My first day as an elderly living assistant and I’m already off to see my first patient, a Mrs. Josephine Small. I turn onto Park Lane, keeping an eye out for the house my boss’s directions tell me is hers. My fingers tap the steering wheel to the rhythm of the Beatle’s Blue Album that’s blasting out of my car’s long-suffering speaker system. If I’ve read my boss’s cramped writing correctly, this should be it. I pull into the driveway, cut the engine, and get out, hoisting my bag of medical supplies over my shoulder. It’s a relatively tiny house, all one level, with a rather forlorn-looking picture window overseeing a lawn that looks like it hasn’t been mowed in some time.
I walk over to the door and knock, unable to stop my hands from shaking as I do. Not only am I nervous because it’s my first day but because Mrs. Small is notorious amongst the patients of Sunrise Health, the small healthcare company I work for. All six who have ever gone to work with her have quit, leaving the company with nothing but a stiffly typed resignation letter. I only hope I make a good impression; I’m too buried in student loans to quit now. A stooped, wizened old lady clutching a walker for support answers the door, her huge glasses making her seem owlish.
“Hi, Mrs. Small, I’m Nellie Blythe from Sunrise Health and I’m your new assistant,” I say, trying to sound pleasant. Mrs. Small sizes me up and gives me a toothy grin.
“You’ll do very well, dear,” she declares in a grandmotherly drawl. “Please come in.”
“Thank you.” I follow patiently behind her as she wobbles from the entrance area to a diminutive living room where she’s taken the trouble to arrange tea for the two of us, as if I were a proper guest rather than an assistant paid to take her vital signs and do light house work. The thought touches me. She sees my smile and returns it.
“I wanted to welcome my new assistant, especially after all the trouble I seem to have caused.” I hear a loud thump from below. “Don’t worry about that,” she responds when I shoot her a questioning look. “It’s just Gypsy, my cat, puttering around the basement. I suspect he’s caught a mouse.”
She settles herself in an armchair and the appointment goes smoothly. She lets me take her vitals and lead her through a few exercises without complaint. She answers my medical questions with the practiced descriptions long-term patients develop. I make sure she takes her medicine and, since she has no other work for me to do, I sit down and have a cup of tea with her. The talk quickly turns to her family.
“My husband Bill died over twenty years ago now,” she tells me with a wistful glance at a picture on a side table. “And my sons John, Joe and Andrew are all too busy to come and see me that often.”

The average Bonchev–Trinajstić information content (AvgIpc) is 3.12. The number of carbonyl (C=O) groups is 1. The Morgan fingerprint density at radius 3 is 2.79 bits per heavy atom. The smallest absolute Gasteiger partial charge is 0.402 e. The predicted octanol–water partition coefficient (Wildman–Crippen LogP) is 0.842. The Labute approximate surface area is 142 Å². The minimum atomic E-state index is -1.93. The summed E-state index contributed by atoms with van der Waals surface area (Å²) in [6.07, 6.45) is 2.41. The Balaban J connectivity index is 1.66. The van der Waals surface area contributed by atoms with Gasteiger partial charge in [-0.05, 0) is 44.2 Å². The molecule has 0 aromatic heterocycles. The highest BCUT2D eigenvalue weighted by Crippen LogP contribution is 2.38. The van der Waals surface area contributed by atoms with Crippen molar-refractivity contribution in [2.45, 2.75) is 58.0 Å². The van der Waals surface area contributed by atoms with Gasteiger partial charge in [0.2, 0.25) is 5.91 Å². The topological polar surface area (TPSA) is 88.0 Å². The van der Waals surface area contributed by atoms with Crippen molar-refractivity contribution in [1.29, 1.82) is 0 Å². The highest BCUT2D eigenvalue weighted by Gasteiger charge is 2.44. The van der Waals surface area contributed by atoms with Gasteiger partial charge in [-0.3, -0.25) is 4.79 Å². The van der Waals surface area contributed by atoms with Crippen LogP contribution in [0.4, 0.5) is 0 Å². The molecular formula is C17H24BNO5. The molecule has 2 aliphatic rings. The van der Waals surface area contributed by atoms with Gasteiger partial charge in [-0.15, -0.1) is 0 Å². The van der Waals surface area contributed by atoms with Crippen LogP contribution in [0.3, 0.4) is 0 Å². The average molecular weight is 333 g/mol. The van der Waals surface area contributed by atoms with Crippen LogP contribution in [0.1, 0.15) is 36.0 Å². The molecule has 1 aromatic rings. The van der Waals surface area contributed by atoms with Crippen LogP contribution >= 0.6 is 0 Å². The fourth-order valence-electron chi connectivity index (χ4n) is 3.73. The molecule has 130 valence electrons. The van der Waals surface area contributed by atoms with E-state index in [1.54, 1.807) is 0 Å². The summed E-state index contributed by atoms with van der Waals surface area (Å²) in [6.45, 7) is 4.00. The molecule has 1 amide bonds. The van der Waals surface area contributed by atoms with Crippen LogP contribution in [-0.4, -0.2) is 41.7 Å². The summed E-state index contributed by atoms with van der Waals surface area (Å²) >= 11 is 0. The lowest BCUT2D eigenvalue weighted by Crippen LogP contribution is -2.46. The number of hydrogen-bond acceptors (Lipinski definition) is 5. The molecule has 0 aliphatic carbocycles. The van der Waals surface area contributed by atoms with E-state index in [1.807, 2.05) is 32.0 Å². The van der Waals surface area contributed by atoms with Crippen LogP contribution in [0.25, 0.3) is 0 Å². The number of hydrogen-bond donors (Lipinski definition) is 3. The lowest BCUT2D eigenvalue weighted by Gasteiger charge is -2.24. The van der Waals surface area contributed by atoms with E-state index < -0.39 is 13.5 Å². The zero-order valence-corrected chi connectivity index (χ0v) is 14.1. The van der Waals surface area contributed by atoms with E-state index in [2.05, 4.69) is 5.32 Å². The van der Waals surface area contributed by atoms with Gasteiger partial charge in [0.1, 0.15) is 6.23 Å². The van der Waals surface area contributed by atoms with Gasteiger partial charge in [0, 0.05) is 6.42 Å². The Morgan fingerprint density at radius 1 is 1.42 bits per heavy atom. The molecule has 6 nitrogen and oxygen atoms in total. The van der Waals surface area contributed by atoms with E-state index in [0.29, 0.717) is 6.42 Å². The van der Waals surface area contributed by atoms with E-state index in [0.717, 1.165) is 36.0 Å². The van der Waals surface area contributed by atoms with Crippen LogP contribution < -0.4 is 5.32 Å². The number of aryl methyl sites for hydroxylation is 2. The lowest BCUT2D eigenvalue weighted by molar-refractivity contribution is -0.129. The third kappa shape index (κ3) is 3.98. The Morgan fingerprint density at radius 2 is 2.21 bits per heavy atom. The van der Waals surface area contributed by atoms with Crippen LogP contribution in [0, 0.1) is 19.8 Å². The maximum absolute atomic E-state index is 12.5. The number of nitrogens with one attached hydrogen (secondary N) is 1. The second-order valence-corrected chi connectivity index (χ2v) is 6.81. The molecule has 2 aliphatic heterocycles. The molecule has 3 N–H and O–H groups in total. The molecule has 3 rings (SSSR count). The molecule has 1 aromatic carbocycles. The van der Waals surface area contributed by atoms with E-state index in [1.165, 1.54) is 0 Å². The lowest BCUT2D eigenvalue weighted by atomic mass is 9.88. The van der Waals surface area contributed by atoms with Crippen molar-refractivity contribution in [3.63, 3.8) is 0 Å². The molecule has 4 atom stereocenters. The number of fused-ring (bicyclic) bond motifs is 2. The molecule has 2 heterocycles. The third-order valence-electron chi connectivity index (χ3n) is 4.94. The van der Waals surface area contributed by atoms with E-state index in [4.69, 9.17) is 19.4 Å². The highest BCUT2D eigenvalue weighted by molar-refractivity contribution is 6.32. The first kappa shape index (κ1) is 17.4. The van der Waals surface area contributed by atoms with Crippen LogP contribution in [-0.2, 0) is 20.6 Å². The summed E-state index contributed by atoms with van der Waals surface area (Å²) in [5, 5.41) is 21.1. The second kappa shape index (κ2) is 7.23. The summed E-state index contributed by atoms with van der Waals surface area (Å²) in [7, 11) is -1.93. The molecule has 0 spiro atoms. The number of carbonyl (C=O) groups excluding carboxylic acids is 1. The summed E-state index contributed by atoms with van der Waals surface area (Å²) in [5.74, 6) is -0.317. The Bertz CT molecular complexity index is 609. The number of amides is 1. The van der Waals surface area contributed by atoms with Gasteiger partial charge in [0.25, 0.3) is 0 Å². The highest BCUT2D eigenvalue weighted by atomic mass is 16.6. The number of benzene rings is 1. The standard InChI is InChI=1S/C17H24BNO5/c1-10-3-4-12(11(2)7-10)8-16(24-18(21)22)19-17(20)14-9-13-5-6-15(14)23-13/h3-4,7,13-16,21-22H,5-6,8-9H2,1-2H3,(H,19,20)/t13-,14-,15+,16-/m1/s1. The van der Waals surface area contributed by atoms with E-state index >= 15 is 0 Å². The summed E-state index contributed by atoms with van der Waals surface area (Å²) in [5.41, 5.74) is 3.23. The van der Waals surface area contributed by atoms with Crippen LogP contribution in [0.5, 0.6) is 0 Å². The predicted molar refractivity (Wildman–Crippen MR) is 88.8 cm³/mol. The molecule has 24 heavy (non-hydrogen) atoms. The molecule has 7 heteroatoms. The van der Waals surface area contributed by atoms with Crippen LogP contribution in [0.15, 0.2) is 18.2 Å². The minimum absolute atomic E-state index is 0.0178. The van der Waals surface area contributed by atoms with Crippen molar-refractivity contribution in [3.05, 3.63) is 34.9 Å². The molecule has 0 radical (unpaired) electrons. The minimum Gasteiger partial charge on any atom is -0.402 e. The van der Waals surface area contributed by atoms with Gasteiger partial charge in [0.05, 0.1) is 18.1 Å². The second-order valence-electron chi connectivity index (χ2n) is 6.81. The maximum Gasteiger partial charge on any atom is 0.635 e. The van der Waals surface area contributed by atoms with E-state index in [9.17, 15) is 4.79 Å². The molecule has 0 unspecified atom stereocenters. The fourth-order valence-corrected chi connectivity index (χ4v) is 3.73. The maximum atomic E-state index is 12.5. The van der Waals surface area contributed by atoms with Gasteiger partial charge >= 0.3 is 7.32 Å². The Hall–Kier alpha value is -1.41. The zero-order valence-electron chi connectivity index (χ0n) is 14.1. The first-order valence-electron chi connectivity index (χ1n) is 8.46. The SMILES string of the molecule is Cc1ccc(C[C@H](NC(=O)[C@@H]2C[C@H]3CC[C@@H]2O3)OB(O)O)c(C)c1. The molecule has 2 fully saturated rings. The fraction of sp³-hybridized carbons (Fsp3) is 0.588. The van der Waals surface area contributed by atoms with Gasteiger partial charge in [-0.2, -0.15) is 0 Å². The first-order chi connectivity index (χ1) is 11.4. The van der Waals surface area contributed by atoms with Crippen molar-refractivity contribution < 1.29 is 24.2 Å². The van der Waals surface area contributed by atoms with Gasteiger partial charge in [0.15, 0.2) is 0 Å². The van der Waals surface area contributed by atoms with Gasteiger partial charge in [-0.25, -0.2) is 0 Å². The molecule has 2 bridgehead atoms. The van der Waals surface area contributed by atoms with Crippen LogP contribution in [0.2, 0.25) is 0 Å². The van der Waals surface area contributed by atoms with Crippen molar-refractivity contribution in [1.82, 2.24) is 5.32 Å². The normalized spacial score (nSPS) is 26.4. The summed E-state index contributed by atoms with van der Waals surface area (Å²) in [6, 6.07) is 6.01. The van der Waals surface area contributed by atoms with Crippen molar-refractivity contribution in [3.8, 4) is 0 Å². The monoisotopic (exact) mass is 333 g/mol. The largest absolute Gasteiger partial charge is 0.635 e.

I take another sip of tea, feeling drowsy. There are more thumps from downstairs and Mrs. Small bangs her foot on the floor a few times.
“Damn cat,” she says once all is silent. “I love that furball but he can be a handful.” She shoots an annoyed look at the door in the corner, which is padlocked.
“Do you want me to go and bring him up here?” I ask, already sitting up.
“No, Miss Blythe, he’s not bothering anybody. Have another cup of tea.” She refills my cup and it’s only then that I realize she isn’t drinking any.
“Don’t you want any tea?”
“No, dear, this particular blend doesn’t agree with me.”
There is a slight pause. I take another sip and yawn. I don’t know why I’m feeling so tired.
“So as I was saying earlier, I don’t see my children and my grandkids too much. I even used to relish the times Donny Mays from down the street used to come up and mow my lawn, if it only meant that I could talk to someone.”
“Haven’t you heard?” I say, forcing myself to sit up straighter. “He’s been missing for about a month now.”
Mrs. Small nods, tears in her beady eyes. “I know. I pray every night that they find him soon. He was such a nice boy.”
It goes quiet again and I hear wind chimes on the back porch colliding with one another in the spring breeze.
“That’s the thing they never tell you about gettin’ old,” Mrs. Small muses, fiddling with the drawstring of her pants. “They never mention how lonely it is. How you crave another’s company and how you don’t want people to leave when it’s time for them to go.”
I give her a bleary smile, trying not to fall asleep in this comfortable chair.
“Well, I’m here and I’m not going anywhere.” Her intense gaze sets off alarm bells in my head, though I don’t know why.
“No,” she says simply. “You’re not.”
There is thumping again from downstairs, steady as a beating heart. Before I know what’s happening, Mrs. Small is standing and walking towards me without the assistance of her walker. She pulls me up, quite strong for such a fragile woman, and I stumble behind her as she leads me to the basement door. She turns the key in the padlock and pushes me down the first few steps. At the bottom I see not a cat chasing mice, but the gagged figures of Donny Mays and my coworkers chained to the walls, desperately staring back at me. I know what I must do, but my body won’t let me for I am too exhausted. I take out my cell phone but she snatches it away quick as lightning.
“I’m sorry, Miss Blythe, but I don’t ever want to be alone again. Now if you’ll excuse me, I have a resignation letter to write.”
Those are the last words Mrs. Small says to me before the darkness engulfs me and all I hear is the rattle of steel chains.
Elizabeth Hoyle has been writing stories since she was eight-years-old and is currently earning her Bachelor’s of both English Writing and Theology from Franciscan University of Steubenville. A native of Beckley, West Virginia, her fiction has been featured on flashfictionworld.com and her poetry has been included in the American Library of Poetry’s student anthology entitled “Talented”. She also keeps a somewhat opinionated literature blog at: http://literaryparaphernalia.blogspot.com/